Carbon Visuals was asked by the Soil Association to provide a set of simple 3D image ‘sketches’ to show the carbon saving that can be achieved by using low carbon farming practices. The sketches are being used to help UK farmers have a better understanding of what would otherwise be meaningless numbers.
The Carbon Majors report, launched November 2013, is accompanied by striking graphics from Carbon Visuals which show the extent to which corporations are responsible for the cumulative emissions causing climate change.
Key information from a huge array of data has been conveyed by Carbon Visuals in both conventional and novel ways to give a feel for the scale of the cumulative emissions involved.
Visual images created by Carbon Visuals are being used to help New York property managers, building co-op boards and community groups reduce local air pollution from their buildings.
Around 8,000 buildings in New York City have been burning heavy heating oil. These contribute more soot pollution than all cars and trucks on the City’s roads. The NYC Clean Heat program seeks to improve air quality and save lives in New York by eliminating heavy oil use and accelerating the adoption of cleaner fuels
The Environmental Defense Fund asked us to explain the difference between gasoline from tar-sands and regular gasoline in terms everyone can relate to. We compared them in terms of a single gallon of gas and a typical car's annual emissions.
In November and December 2012, Bill McKibben and 350.org's Do the Math Tour was a massive success, with sold out shows across the United States.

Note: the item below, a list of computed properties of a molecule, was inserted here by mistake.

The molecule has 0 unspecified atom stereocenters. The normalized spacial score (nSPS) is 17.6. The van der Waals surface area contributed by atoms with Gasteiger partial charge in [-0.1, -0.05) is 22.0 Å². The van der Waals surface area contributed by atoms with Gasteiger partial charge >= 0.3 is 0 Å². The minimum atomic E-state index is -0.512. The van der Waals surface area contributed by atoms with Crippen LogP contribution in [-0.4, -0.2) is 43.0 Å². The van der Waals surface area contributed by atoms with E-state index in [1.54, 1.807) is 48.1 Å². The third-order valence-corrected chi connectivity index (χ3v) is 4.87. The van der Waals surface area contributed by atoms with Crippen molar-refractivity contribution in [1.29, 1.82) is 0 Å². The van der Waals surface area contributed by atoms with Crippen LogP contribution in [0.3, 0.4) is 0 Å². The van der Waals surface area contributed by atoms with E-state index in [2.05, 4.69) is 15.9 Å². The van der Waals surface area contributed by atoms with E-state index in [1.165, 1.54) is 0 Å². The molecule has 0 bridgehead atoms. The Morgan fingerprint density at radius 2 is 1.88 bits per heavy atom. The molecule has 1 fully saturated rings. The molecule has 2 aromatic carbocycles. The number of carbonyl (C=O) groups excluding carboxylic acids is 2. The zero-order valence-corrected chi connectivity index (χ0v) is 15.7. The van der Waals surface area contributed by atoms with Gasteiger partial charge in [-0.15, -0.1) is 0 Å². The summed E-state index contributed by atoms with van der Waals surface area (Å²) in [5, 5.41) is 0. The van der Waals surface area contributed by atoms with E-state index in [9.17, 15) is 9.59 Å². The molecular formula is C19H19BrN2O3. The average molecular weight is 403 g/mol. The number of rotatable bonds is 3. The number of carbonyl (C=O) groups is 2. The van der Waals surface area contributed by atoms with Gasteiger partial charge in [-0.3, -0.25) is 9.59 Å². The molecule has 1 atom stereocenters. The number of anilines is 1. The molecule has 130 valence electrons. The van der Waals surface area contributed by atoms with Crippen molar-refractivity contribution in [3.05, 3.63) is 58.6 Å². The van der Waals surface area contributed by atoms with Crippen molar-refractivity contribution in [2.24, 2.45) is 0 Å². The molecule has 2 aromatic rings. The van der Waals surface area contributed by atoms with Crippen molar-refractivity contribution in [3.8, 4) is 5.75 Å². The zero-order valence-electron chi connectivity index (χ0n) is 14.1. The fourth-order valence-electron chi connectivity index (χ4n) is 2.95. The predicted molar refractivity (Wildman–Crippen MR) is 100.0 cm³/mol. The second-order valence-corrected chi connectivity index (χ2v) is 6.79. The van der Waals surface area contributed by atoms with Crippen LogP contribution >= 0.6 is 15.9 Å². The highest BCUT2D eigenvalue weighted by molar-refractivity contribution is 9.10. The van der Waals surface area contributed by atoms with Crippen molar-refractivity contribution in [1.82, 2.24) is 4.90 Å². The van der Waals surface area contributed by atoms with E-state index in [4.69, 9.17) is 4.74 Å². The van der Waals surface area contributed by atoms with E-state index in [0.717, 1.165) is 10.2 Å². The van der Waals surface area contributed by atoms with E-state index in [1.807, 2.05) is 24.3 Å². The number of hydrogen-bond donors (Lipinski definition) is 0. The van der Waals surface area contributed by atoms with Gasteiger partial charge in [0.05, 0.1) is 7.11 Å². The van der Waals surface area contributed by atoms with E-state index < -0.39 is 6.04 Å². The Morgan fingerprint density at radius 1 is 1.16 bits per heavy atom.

Carbon Visuals supported the tour by making the numerical argument visual - showing the actual volume of carbon dioxide gas represented by the numbers in the 'Do the math' argument.
In 2010 New York City added 54 million metric tons of carbon dioxide to the atmosphere, but that number means little to most people because few of us have a sense of scale for atmospheric pollution.
Carbon Visuals, supported by Environmental Defense Fund, have created a film that makes those emissions feel more real - the total emissions and the rate of emission. Designed to engage the ‘person on the street’, this version is exploratory and still work in progress.
Seventy five percent of New York City's greenhouse gas emissions come from the energy used by buildings. Reducing this energy is a goal of both building managers and the City of New York itself.
This visualisation takes data about the carbon emissions of municipal buildings in New York City and transforms it into a 3D map of the actual volume of carbon dioxide added to the atmosphere. It co-opts the city itself to serve as its own data visualisation.
A set of simple images was created to give context to other visualisation projects we were carrying out for US-based Environmental Defense Fund.
Using a model of a typical US house, combined with US metrics - tons, gallons etc. - helps make the images more real for Americans.
Nine minute overview of the importance of making greenhouse gases visible. Presentation from Carbon Visuals CEO Antony Turner at TEDx event in Exeter, UK, April 2012.